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L’Oreal Urged To Recall Hair Relaxers Due to Cancer Risks
A feminist health group is calling for L’Oreal to remove its hair relaxers from the market, due to the risk of uterine cancer and other injuries, particularly among black women who have been targeted with advertisements and encouraged by the manufacturer to artificially straighten their hair with dangerous chemicals for decades.
Level Up, a gender justice group in the United Kingdom, has put forward a petition calling for L’Oreal to recall hair relaxers like Dark & Lovely, and other similar products containing lye, which the group says pose serious health risks. The petition, promoted under the hashtag #nomorelyes, has set a goal of 10,000 signatures, and is already more than halfway there.
Following the publication of a study last year, which highlighted a link between use of hair relaxer and uterine cancer, hundreds of product liability lawsuits are now being pursed in the United States against L’Oreal and other manufacturers of widely used products that contain a variety of hormone-disrupting chemicals.
Each of the complaints raise similar allegations, indicating that women were not adequately warned about the risk that use of the hair relaxers may cause uterine cancer, ovarian cancer, uterine fibroids and other complications.
Given the widespread use of the hair relaxers and perms, especially in the Black community, it is widely expected that the litigation will eventually include tens of thousands of lawsuits filed by women nationwide.
Level Up has published an open letter to Nicolas Hieronimus, CEO of L’Oreal Group, and Jean Paul Agon, chairman of L’Oreal Group this month, noting that the petition, first launched in August 2021, has received no response from the company.
“Black women should be able to trust that the products we use won’t hurt us, but Level Up’s 2022 survey found that 95% if Black British women don’t trust beauty brands that sell lye-based relaxers,” the letter states. “This should come as no surprise since L’Oréal’s hair relaxers continue to be sold, including those intended for children, labelled as “no-lye” whilst listing sodium hydroxide (lye) in the ingredients. How can we make informed decisions about products without transparency from manufacturers?”
The letter urges the company to take actions to make the products safer, and ensure consumers are better informed about the potential hair relaxer side effects. It calls for the company to alter the toxic chemicals in the products, or take them off store shelves. The manufacturer has also been urged to disclose the nature of hair relaxing ingredients and their possible risks clear on the products’ packaging and labels, and to invest in research about the long-term impacts of hair relaxer products on black women.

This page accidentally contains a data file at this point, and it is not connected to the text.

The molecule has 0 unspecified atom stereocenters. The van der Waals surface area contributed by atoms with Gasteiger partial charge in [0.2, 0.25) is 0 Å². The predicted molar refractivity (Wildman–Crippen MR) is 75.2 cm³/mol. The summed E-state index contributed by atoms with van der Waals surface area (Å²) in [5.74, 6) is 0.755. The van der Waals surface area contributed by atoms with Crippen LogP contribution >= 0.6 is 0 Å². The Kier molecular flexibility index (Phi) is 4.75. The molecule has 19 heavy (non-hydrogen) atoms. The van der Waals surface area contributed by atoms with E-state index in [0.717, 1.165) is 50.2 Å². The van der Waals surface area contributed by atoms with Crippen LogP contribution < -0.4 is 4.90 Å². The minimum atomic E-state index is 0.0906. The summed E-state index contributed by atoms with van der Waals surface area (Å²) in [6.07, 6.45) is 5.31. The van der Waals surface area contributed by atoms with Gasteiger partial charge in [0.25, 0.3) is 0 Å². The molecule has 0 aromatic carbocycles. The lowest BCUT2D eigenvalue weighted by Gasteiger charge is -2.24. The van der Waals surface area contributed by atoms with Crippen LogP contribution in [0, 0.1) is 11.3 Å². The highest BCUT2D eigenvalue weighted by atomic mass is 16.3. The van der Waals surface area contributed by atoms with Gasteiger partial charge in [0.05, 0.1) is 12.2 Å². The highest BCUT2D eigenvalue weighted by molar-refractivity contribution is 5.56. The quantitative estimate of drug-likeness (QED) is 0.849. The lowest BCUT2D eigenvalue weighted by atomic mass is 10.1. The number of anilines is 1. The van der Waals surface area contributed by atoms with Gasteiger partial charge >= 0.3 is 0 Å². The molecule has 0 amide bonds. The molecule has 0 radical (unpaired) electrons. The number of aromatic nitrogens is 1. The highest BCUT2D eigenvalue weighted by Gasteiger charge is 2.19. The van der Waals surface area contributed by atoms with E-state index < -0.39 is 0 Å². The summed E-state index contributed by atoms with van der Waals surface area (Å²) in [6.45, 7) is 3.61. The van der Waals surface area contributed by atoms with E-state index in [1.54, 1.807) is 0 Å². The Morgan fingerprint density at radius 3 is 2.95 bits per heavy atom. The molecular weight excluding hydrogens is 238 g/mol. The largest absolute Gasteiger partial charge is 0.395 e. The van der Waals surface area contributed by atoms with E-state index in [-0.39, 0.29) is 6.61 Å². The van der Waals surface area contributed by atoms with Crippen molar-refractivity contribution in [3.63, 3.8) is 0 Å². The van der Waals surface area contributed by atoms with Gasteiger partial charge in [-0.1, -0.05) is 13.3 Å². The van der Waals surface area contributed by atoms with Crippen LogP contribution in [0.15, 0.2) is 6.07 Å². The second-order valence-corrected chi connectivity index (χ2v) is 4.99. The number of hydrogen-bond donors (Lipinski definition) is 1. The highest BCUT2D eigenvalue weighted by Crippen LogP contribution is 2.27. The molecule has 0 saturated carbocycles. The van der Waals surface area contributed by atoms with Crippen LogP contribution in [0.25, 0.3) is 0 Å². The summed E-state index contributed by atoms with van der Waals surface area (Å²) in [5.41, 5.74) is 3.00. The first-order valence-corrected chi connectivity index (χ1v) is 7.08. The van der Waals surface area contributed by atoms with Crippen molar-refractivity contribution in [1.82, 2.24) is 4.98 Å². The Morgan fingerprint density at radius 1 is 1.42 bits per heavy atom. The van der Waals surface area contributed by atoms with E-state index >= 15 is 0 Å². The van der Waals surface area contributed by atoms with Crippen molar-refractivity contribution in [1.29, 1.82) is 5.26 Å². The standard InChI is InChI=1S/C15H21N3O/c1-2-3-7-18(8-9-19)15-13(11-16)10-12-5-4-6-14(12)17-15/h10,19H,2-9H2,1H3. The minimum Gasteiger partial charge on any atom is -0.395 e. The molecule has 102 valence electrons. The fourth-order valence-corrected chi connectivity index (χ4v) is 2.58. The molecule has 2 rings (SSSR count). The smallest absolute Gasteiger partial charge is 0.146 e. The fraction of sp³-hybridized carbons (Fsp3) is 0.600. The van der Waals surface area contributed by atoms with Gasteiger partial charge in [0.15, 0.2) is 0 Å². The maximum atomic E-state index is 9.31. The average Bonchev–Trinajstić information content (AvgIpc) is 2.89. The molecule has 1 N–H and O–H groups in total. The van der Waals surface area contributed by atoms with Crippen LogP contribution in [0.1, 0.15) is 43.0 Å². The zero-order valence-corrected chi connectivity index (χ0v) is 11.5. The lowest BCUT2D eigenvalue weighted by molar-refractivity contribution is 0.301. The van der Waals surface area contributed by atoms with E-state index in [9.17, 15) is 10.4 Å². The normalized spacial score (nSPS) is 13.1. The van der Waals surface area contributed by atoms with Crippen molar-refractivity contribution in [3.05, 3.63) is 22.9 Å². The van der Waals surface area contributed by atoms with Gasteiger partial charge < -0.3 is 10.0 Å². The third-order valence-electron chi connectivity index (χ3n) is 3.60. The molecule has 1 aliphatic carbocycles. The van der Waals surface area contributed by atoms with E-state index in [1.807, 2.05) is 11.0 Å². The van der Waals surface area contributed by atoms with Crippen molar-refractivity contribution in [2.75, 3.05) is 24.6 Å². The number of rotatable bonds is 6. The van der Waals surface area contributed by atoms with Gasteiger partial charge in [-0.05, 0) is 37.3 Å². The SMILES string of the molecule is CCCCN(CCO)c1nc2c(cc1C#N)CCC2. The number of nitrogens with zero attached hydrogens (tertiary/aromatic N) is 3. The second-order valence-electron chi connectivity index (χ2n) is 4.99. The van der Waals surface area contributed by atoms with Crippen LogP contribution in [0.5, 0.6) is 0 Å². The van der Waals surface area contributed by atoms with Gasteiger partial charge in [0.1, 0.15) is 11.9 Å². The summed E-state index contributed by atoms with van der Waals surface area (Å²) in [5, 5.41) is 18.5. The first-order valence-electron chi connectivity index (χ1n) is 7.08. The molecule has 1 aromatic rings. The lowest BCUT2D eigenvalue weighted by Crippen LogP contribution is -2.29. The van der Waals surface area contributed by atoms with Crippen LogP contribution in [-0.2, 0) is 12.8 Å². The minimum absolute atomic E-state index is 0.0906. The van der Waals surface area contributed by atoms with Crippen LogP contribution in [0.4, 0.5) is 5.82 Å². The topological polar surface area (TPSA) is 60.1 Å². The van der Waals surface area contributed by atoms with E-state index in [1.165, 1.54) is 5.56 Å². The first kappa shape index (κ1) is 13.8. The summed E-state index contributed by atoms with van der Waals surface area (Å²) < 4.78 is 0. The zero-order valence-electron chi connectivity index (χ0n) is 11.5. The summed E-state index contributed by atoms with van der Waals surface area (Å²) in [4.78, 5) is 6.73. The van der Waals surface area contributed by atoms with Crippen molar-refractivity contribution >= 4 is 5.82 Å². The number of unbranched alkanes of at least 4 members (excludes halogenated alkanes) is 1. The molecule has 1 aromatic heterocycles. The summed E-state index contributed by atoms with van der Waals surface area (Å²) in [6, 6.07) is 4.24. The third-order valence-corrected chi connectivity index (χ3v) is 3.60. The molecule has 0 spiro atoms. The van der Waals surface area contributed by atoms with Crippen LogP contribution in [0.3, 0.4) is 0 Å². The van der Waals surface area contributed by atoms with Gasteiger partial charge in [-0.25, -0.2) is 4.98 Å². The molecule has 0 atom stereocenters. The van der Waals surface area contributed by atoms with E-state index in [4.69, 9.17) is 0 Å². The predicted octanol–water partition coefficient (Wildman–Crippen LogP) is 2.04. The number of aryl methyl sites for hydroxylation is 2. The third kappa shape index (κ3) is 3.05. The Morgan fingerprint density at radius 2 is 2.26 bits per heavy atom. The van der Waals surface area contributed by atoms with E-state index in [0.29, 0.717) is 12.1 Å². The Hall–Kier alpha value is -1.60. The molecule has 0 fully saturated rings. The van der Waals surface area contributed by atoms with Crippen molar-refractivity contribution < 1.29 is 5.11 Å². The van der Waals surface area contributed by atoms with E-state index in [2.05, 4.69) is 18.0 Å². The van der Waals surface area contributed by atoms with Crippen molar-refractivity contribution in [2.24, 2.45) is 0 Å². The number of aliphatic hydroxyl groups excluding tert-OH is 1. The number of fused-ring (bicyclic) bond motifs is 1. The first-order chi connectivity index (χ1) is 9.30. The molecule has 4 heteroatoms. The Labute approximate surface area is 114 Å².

Hair Relaxer Cancer Risks
In the U.S., hundreds of women are currently pursuing a hair relaxer lawsuit, pointing to a study published last year that frequent users face a 156% increased risk of developing uterine cancer.
In October 2022, findings were published in the Journal of the National Cancer Institute, which warned that ingredients used in the chemical hair relaxers may cause uterine cancer. Researchers from the National Institute of Environmental Health reviewed data on nearly 34,000 women in the United States between the ages of 35 and 74 who completed questionnaires on their use of multiple hair products, including hair dyes, straighteners, relaxers, or pressing products, and permanents or body waves. A 10 year follow-up on the incident rate of uterine cancer diagnosis was performed.
According to the results, researchers identified 378 cases of endometrial cancer or uterine cancer, finding participants who used hair straightening products at least once had the highest rate of cancer diagnosis compared to any other hair products involved in the study. They also had a higher rate of uterine cancer when compared to women who used no hair straightener products.
May 2023 Hair Relaxer Lawsuit Update
Since each of the U.S. claims raise common questions of fact and law, the U.S. Judicial Panel on Multidistrict Litigation decided earlier this year to consolidate and centralize all hair relaxer cancer lawsuits in an MDL (Multidistrict Litigation), and appointed U.S. District Judge Mary M. Rowland to preside over coordinated discovery and pretrial proceedings out of the Northern District of Illinois.
As part of the coordinated management of the litigation, Judge Rowland is expected to eventually establish a bellwether process, where small groups of representative hair relaxer injury lawsuits will go through case-specific discovery and be prepared for early trial dates, to help gauge how juries are likely to respond to certain evidence and testimony that will be repeated throughout the litigation.
While the outcomes of any early bellwether trials will not have any binding impact on other claims, the average hair relaxer injury payouts awarded by juries for different types of injury, and against the manufacturers of different specific products, is expected to have a large impact on the amounts of any settlement offers that may be made to avoid the need for each individual case to go before a jury.
If the parties fail to negotiate hair relaxer injury settlements following the MDL proceedings before Judge Rowland, each claim may later be remanded back to the U.S. District Court where it originally would have been brought for future trial dates.
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